Fizzy Drinks for Dysphagia are great. Well that’s what I thought. I had no evidence for it.
It just seemed logical.
Fortunately, just this week I discovered two pieces of independent research that supports this idea:
Fizzy drinks by their nature have an extra dimension. The bubbles put a pleasant tingling sensation on your tongue; leave a pleasant after taste and feel lighter to swallow.
The problem was trying to make them safer to swallow and finding a reliable way to make them to a specific consistency.
When you add ordinary thickeners to fizzy drinks they produce a volcano of undrinkable froth. It can only be avoided by beating all the bubbles out of a fizzy drink before adding the thickener.
However, the drinker is left facing a very sweet, lumpy drink; and that defeats the object of using a fizzy drink in the first place!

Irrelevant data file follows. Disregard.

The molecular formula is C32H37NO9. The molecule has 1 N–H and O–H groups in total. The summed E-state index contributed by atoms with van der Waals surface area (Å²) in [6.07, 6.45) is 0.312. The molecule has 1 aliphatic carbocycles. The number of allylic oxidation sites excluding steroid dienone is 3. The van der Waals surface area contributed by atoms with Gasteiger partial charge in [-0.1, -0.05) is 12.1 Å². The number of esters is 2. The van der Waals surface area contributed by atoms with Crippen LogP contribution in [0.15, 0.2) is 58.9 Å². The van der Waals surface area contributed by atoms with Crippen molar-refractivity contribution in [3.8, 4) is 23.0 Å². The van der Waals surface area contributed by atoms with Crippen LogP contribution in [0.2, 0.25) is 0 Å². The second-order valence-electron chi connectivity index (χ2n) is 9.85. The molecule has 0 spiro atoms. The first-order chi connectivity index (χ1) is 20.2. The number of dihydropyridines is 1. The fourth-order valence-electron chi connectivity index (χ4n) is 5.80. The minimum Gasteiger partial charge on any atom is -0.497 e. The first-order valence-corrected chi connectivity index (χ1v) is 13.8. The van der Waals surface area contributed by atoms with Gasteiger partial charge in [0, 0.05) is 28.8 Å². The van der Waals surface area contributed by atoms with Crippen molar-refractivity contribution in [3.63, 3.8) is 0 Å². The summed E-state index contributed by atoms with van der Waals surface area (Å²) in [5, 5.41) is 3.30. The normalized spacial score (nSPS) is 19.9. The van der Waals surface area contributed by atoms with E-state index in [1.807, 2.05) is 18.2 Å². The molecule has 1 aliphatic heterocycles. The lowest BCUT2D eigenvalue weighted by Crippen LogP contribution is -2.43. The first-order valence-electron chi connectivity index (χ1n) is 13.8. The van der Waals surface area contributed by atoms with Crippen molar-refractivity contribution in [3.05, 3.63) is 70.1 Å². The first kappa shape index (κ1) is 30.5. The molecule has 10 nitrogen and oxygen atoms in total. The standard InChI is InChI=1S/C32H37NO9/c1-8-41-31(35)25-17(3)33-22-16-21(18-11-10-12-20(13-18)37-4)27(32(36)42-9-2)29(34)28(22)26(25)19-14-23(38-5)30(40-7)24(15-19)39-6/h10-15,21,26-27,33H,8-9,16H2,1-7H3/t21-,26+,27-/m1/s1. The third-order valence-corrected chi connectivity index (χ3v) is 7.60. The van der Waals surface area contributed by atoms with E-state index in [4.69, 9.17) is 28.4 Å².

We’ve changed that forever,
Using our Slõ Fizzy sachet any fizzy/carbonated drink can be changed to the specific, desired consistency. The look good and taste like ordinary fizzy drinks – they just flow Slõwly.
So now we’ve made that possible, why not use them to help hydrate those with dysphagia?
Fizzy drinks are made with water and they contain sugar. For those with limited oral intake every sip counts and a small amount of sugar can be helpful.
Combine this with the findings above demonstrating that those with dysphagia can benefit from consuming fizzy drinks, there are huge advantages to incorporating them into nutritional regimes.
Once you accept that fizzy drink; tonic water, sparkling water etc. can be made safer to swallow , a whole new world opens up for those with dysphagia of legal drinking age. They can change the carbonated drinks they want into Slõ Drinks…Slõ Cider, Slõ Beer, Slõ Lager or Slõ Bubbly!
So what do you think? Should dysphagia patients be offered fizzy drinks?
Mathew Done: Founder of Slõ Drinks